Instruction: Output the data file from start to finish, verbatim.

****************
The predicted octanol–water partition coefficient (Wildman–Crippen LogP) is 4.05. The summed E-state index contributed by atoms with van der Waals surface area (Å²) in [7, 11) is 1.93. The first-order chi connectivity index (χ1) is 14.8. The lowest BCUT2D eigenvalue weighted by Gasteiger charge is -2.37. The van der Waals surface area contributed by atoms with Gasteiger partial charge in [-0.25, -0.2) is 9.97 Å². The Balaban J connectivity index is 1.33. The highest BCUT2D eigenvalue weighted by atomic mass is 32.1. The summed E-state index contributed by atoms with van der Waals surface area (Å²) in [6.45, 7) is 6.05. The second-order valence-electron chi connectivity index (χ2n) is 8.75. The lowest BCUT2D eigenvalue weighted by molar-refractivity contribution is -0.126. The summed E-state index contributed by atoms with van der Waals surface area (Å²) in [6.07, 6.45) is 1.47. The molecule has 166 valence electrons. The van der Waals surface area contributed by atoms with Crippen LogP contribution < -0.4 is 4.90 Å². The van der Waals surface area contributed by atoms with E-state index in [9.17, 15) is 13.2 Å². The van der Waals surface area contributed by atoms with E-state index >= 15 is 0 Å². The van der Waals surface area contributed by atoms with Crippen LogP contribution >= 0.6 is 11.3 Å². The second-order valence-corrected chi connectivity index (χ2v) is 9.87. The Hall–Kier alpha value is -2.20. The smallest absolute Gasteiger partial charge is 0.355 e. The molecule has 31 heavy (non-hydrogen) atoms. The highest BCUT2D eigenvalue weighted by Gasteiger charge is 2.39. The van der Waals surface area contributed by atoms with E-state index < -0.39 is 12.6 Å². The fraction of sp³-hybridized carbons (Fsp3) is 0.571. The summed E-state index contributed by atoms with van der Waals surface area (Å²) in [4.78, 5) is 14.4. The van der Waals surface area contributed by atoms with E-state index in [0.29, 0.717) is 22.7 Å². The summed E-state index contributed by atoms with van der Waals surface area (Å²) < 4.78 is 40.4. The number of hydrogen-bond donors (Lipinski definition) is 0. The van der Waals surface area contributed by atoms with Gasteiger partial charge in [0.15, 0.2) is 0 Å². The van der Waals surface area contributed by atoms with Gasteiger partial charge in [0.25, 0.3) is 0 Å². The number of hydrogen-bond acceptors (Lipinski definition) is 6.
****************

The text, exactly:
The predicted octanol–water partition coefficient (Wildman–Crippen LogP) is 4.05. The summed E-state index contributed by atoms with van der Waals surface area (Å²) in [7, 11) is 1.93. The first-order chi connectivity index (χ1) is 14.8. The lowest BCUT2D eigenvalue weighted by Gasteiger charge is -2.37. The van der Waals surface area contributed by atoms with Gasteiger partial charge in [-0.25, -0.2) is 9.97 Å². The Balaban J connectivity index is 1.33. The highest BCUT2D eigenvalue weighted by atomic mass is 32.1. The summed E-state index contributed by atoms with van der Waals surface area (Å²) in [6.45, 7) is 6.05. The second-order valence-electron chi connectivity index (χ2n) is 8.75. The lowest BCUT2D eigenvalue weighted by molar-refractivity contribution is -0.126. The summed E-state index contributed by atoms with van der Waals surface area (Å²) in [6.07, 6.45) is 1.47. The molecule has 166 valence electrons. The van der Waals surface area contributed by atoms with Crippen LogP contribution < -0.4 is 4.90 Å². The van der Waals surface area contributed by atoms with E-state index in [9.17, 15) is 13.2 Å². The van der Waals surface area contributed by atoms with E-state index >= 15 is 0 Å². The van der Waals surface area contributed by atoms with Crippen LogP contribution >= 0.6 is 11.3 Å². The second-order valence-corrected chi connectivity index (χ2v) is 9.87. The Hall–Kier alpha value is -2.20. The smallest absolute Gasteiger partial charge is 0.355 e. The molecule has 31 heavy (non-hydrogen) atoms. The highest BCUT2D eigenvalue weighted by Gasteiger charge is 2.39. The van der Waals surface area contributed by atoms with E-state index < -0.39 is 12.6 Å². The fraction of sp³-hybridized carbons (Fsp3) is 0.571. The summed E-state index contributed by atoms with van der Waals surface area (Å²) in [4.78, 5) is 14.4. The van der Waals surface area contributed by atoms with E-state index in [0.29, 0.717) is 22.7 Å². The summed E-state index contributed by atoms with van der Waals surface area (Å²) < 4.78 is 40.4. The number of hydrogen-bond donors (Lipinski definition) is 0. The van der Waals surface area contributed by atoms with Gasteiger partial charge in [0.15, 0.2) is 0 Å². The van der Waals surface area contributed by atoms with Gasteiger partial charge in [0.25, 0.3) is 0 Å². The number of hydrogen-bond acceptors (Lipinski definition) is 6.